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Europa Quotidiano, Italy

Obama and Netanyahu:
A Complicated Relationship


By Guido Moltedo

Translated By Micaela Bester

23 January 2013

Edited by Kyrstie Lane


Italy - Europa Quotidiano - Original Article (Italian)

On Monday, Barack Obama’s second term started in grand style, saluted by an enthusiasm less crazed than four years ago but, as compensation, encouraged by the highest “approval ratings” in the polls since he has been in the White House.


Yesterday’s vote will assign the leadership of Israel for the third time to Benjamin “Bibi” Netanyahu, accompanied by the likely success of Naftali Bennett, head of Habayit Hayeudi, the new party which crosses Likud on the right and finds widespread support among the colonists. So, on the one hand is a stronger Obama, a president no longer conditioned by the hassle of having to be re-elected; on the other hand, a Bibi even more determined to pursue those “muscular” politics that, during the first Obama term, fueled a growing and evident contrast between America and Israel, to the point that the Israeli premier openly supported Republican candidate Mitt Romney in the presidential race. His friend and financer, casino magnate Sheldon Adelson, invested $100 million in a campaign directly aimed at the electoral defeat of Obama. The same Adelson actively supported the Bibi campaign through the free daily Yisrael Hayom, the most widespread newspaper in Israel. Furthermore, according to this newspaper, Obama would seek to “interfere in the Israeli elections.” If he did, he obtained the opposite result, seeing that Likud is strongly for the intransigent (and soft, with regard to colonists) positions of Bibi on the Palestinian front and on the Iranian front, provoking open disagreement with the American administration and Europe.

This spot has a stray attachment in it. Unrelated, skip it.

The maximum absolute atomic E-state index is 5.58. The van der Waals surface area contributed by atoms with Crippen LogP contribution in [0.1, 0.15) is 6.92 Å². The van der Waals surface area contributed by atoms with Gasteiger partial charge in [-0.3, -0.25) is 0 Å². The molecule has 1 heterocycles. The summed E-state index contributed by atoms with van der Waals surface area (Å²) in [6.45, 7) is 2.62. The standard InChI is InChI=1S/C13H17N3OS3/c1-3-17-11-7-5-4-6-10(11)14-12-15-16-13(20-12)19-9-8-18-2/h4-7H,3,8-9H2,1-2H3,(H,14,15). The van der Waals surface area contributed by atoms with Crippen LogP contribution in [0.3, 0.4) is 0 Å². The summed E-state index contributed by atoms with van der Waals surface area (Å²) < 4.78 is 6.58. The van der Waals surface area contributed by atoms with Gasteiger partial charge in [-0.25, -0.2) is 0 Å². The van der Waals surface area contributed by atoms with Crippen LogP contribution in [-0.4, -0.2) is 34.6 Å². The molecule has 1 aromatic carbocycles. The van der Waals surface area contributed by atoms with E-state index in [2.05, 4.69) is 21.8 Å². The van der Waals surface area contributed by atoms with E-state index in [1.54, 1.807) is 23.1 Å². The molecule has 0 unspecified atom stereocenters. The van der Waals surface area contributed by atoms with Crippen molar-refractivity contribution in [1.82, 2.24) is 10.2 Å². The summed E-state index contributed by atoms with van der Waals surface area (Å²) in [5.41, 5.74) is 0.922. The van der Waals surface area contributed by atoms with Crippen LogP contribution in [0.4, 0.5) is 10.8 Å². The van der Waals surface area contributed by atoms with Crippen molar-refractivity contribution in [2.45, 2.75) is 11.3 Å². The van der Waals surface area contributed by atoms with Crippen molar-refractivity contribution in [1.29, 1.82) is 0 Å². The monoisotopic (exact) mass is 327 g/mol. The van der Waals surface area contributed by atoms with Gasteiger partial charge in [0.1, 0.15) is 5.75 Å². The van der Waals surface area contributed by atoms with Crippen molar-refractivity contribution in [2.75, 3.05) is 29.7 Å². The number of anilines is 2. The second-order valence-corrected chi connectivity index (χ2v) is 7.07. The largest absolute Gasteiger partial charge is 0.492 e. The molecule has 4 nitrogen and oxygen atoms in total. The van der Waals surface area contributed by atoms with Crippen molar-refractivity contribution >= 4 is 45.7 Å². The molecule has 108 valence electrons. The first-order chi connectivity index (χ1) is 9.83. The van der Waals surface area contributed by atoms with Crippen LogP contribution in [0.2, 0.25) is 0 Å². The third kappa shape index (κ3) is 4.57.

It is a fact that no love is lost between the heads of the two historically linked countries. Between the two there is a “dysfunctional relationship,” a “complicated relationship,” as Bloomberg columnist Jeffrey Goldberg, who recently collected the confidences of Obama on Bibi and on Israel, observes. According to the U.S. president, “Israel doesn’t know what its own best interests are.”


At every announcement of a new colony Netanyahu conducts his country along a course which leads it to almost total isolation. And with regard to the relationship with the Palestinians, Obama considers Bibi “a political coward… an essentially unchallenged leader who nevertheless is unwilling to lead or spend political capital to advance the cause of compromise”, according to Goldberg.


Obama does not intend, with such rhetoric, to put the weight of his presidency into play by committing himself to strenuous (and futile) political and diplomatic labor aimed at restoring enthusiasm to the Israel-Palestine negotiations. In his first term, the dossier was entirely managed by Hillary Clinton, who did little or nothing. In his second term, new Secretary of State John Kerry will take care of it, animated by a strong interest in re-tackling the issue. But he is regarded with suspicion by the Israeli government, almost as much as his future colleague at the Pentagon, Chuck Hagel, is considered an enemy of Israel. And in fact, the very choice of Kerry and Hagel has further stiffened the Israeli management with regard to Obama.


All this leaves us wondering about a period never seen before, of irreducible misunderstandings between the two strategic allies. Will it really be thus? Or will political realism prevail? The voice of a special appointment of Bill Clinton or Colin Powell to the Middle East allows us to imagine a more positive scenario. Thus the hypothesis, supported strongly by the Washington Post, of a reset of U.S.-Israel relations by a coalition government of Likud, not with the extreme right, but with the forces of the center-left. If he does not do so, “Netanyahu could find himself isolated both within his own government and internationally”, according to a “Washington Post” editorial.



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